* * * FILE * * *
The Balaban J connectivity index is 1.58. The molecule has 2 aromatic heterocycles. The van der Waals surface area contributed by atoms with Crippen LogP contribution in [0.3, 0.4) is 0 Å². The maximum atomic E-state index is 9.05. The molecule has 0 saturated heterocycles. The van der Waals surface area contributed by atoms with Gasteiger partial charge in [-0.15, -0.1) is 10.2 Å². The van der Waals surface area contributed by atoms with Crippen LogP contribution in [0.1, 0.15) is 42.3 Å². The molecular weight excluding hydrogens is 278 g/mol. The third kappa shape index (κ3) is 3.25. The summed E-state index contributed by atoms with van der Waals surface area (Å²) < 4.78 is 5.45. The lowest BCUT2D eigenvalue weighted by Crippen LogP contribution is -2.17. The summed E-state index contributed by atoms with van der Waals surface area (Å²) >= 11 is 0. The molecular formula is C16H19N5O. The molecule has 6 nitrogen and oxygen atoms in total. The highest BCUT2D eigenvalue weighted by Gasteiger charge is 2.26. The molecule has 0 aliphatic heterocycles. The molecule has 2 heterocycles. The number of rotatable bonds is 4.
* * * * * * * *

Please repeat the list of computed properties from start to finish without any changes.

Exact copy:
The Balaban J connectivity index is 1.58. The molecule has 2 aromatic heterocycles. The van der Waals surface area contributed by atoms with Crippen LogP contribution in [0.3, 0.4) is 0 Å². The maximum atomic E-state index is 9.05. The molecule has 0 saturated heterocycles. The van der Waals surface area contributed by atoms with Gasteiger partial charge in [-0.15, -0.1) is 10.2 Å². The van der Waals surface area contributed by atoms with Crippen LogP contribution in [0.1, 0.15) is 42.3 Å². The molecular weight excluding hydrogens is 278 g/mol. The third kappa shape index (κ3) is 3.25. The summed E-state index contributed by atoms with van der Waals surface area (Å²) < 4.78 is 5.45. The lowest BCUT2D eigenvalue weighted by Crippen LogP contribution is -2.17. The summed E-state index contributed by atoms with van der Waals surface area (Å²) >= 11 is 0. The molecular formula is C16H19N5O. The molecule has 6 nitrogen and oxygen atoms in total. The highest BCUT2D eigenvalue weighted by Gasteiger charge is 2.26. The molecule has 0 aliphatic heterocycles. The molecule has 2 heterocycles. The number of rotatable bonds is 4.